The Australian Renewable Energy Agency (ARENA) has agreed to provide a funding of $11.9m for Ethanol Technologies (Ethtec), an Australian biofuel company to demonstrate its new biofuel technology.

Total cost of the demonstration project is estimated to be $48m and the company aims to construct a purpose built pilot-study facility at a cost of $30m, in Hunter Valley in New South Wales.

The new facility will partner with researchers from the Newcastle Institute for Energy and Resources at the University of Newcastle and is also receiving support from Muswellbrook Shire Council.

ARENA’s funding will help in completing the demo project which is expected to produce ethanol from a wide range of non-food waste plant matter left over from crop harvesting and forestry.

Ethtec has also secured $11.9m in matching funding from its partner Jiangsu Jintongling Fluid Machinery Technology.

Ethtec claims to have developed a new and cost-effective way to produce bioethanol from low-value products such as sugarcane bagasse, forestry residues and cotton gin trash known as lignocellulosic biomass.

ARENA CEO Ivor Frischknecht said: “Advanced biofuels provides an exciting opportunity for Australia to open up export avenues and also help reduce emissions from the transport sector.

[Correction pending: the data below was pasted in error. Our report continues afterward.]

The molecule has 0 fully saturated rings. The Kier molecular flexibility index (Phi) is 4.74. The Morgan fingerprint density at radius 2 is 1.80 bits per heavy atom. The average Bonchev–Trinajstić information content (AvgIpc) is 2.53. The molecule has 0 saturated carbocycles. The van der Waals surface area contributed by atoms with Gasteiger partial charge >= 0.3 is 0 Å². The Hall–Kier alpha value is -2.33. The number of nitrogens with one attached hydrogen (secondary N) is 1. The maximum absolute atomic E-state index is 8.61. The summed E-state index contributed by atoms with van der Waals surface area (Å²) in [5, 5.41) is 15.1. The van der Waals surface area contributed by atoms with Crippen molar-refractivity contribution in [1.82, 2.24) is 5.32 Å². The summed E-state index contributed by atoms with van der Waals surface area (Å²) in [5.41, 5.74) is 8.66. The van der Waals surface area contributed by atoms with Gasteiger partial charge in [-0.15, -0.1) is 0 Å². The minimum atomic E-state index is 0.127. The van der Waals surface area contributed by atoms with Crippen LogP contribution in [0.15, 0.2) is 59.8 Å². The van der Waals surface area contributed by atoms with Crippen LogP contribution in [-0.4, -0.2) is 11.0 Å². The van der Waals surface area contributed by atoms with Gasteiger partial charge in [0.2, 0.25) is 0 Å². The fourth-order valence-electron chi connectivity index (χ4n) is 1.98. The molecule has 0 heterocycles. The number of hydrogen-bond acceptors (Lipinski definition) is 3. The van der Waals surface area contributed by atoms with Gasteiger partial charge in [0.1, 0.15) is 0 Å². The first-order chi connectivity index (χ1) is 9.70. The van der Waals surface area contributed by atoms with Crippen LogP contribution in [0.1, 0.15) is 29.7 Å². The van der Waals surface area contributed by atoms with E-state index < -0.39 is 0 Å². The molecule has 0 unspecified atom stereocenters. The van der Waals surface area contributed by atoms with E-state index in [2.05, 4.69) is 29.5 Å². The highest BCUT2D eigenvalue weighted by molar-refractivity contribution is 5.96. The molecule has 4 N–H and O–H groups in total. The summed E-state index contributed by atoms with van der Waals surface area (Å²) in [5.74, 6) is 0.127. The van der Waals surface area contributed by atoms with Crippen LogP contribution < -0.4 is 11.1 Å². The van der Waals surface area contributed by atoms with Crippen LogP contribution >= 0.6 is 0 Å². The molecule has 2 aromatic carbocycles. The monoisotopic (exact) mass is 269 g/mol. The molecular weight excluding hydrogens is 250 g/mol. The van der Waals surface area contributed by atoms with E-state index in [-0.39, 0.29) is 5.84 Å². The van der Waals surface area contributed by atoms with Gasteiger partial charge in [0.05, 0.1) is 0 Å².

“Ethtec’s facility in the Hunter Valley will demonstrate a new and innovative process for the production of bioethanol, gaining pivotal research and development experience that will lead to the commercialisation of the process and position Australia as a leader in advanced biofuels.”

According to ARENA, the demand for ethanol in the country is expected by about 500 million litres each year, until 2030. Presently, the country’s ethanol is first generation, sourced from wheat and sugarcane and second generation is derived from plant waste.

The next generation bioethanol, which is currently being developed is expected to be a viable option to support the country in reducing emissions from the transport sector.

Ethtec chief scientist Russell Reeves said: “An ethanol fuel industry based on lignocellulosic biomass can significantly reduce greenhouse gas emissions from the transport and industrial sectors, create opportunities for regional and rural communities, make crop and forest production more economical and assist in land rehabilitation.”